Andy Murray in action in his doubles match
Credit: GETTY IMAGES
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Having battled so many injuries in recent years, Andy Murray’s body let him down yet again on Sunday when a thigh strain forced him to withdraw from his Olympics first-round singles match just hours before he was due to go on court, ending his quest for a third successive men’s singles gold.
Murray had shown no signs of injury when teaming up with Joe Salisbury to secure a brilliant men’s doubles first-round victory over five-time Grand Slam doubles winners Pierre-Hugues Herbert and Nicolas Mahut on the opening day of tennis action in Tokyo less than 24 hours earlier.
However, hours before he was due to begin his singles campaign against Felix Auger-Aliassime, who knocked him out of the second round at last year’s US Open, the double reigning Olympic champion revealed he had been advised not to stretch himself over both events, and instead concentrate solely on his doubles campaign.
“I am really disappointed at having to withdraw but the medical staff have advised me against playing in both events,” said Murray. “I have made the difficult decision to withdraw from the singles and focus on playing doubles with Joe.”
Murray was instead replaced by Australia’s Max Purcell, who claimed a surprise 6-4, 7-6 victory.
Murray had this week said making the Olympic podium would represent the “best achievement” of his career after his various battles with injury over the past three years.
He admitted that his Wimbledon experience, where he was convincingly beaten in the third round by Denis Shapovalov, had prompted questions and doubts in his own mind over whether to continue striving to compete at the highest level.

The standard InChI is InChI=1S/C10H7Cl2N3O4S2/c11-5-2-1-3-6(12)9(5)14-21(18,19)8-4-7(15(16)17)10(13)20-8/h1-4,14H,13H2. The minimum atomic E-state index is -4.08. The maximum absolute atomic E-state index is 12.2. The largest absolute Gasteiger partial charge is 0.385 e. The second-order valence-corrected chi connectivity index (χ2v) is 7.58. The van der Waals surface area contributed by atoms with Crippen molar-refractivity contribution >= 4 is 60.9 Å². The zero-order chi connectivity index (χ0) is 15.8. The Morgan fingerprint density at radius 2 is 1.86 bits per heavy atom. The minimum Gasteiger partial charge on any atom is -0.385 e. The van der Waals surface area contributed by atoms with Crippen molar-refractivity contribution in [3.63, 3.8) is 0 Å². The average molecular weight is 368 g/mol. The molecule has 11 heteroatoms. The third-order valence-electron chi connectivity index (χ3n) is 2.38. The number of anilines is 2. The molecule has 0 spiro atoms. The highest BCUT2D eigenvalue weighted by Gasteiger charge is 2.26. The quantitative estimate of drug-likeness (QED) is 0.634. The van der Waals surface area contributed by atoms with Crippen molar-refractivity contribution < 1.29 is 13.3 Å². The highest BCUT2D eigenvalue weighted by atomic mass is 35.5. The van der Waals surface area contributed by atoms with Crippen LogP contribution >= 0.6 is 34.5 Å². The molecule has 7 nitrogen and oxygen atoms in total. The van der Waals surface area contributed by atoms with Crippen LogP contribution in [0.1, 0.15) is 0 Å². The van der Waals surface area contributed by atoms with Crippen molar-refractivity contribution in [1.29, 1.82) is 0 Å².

“I was very disappointed,” he said. “With each major tournament that passes … when I’m getting asked questions, a lot of it is always about my future. And also, when I haven’t performed as well as I’d like to, you question things, doubt yourself a little bit.
“When I got home the day after my match, my daughter said to me, ‘Daddy you’re home because you lost another tennis match’. I said to her, ‘Yes I did, but what do you do when you lose at something?’
“And she said, ‘You try and try again’. And I was like, ‘Yes, that’s what I want to do’. I want to keep playing because I enjoy it. I still think I can play at a high level.”
With his body continuing to prevent him from matching his expectations, this latest setback raises yet more questions about whether he can do so.
Despite Murray’s absence, Britain will continue to be represented in the men’s singles after Liam Broady emerged victorious from a gruelling first-round encounter with Argentina’s Francisco Cerundolo that lasted more than three hours.
Broady was only belatedly handed a spot at these Tokyo Games by the International Tennis Federation last week courtesy of his world ranking, but ensured his stay will not be brief with a 7-5, 6-7, 6-2 win in energy-sapping temperatures so high that organisers activated its extreme weather policy to allow longer breaks.
“It was brutal,” said Broady. “It’s probably one of the first three-set matches I’ve played that has gone over three hours and what conditions to do it in.
“I know he’s a tough opponent, but I suppose the only comfort you can take out there is that if you’re feeling bad, your opponent’s feeling just as bad. The third set comes down to a battle of wills and thankfully I won that today.”
On his late call-up to the Games, he said: “My main concern was not wanting to look at me and think I’m making up the numbers. I’m here to compete, I’m here to play and to win matches.
“I was just hoping I’d acclimatise to the time zone and the heat quick enough. You could be here for two months and you’re never going to feel comfortable in the heat out there. Thankfully I’ve acclimatised enough to give it a go.”
Broady will now face Polish seventh seed Hubert Hurkacz, the man who knocked Roger Federer out of Wimbledon.
There was a shock in the first round of the women’s singles when Australia’s world No 1 Ashleigh Barty was knocked out by Sara Sorribes Tormo, of Spain, in straight sets. “It just wasn’t my day,” said Barty.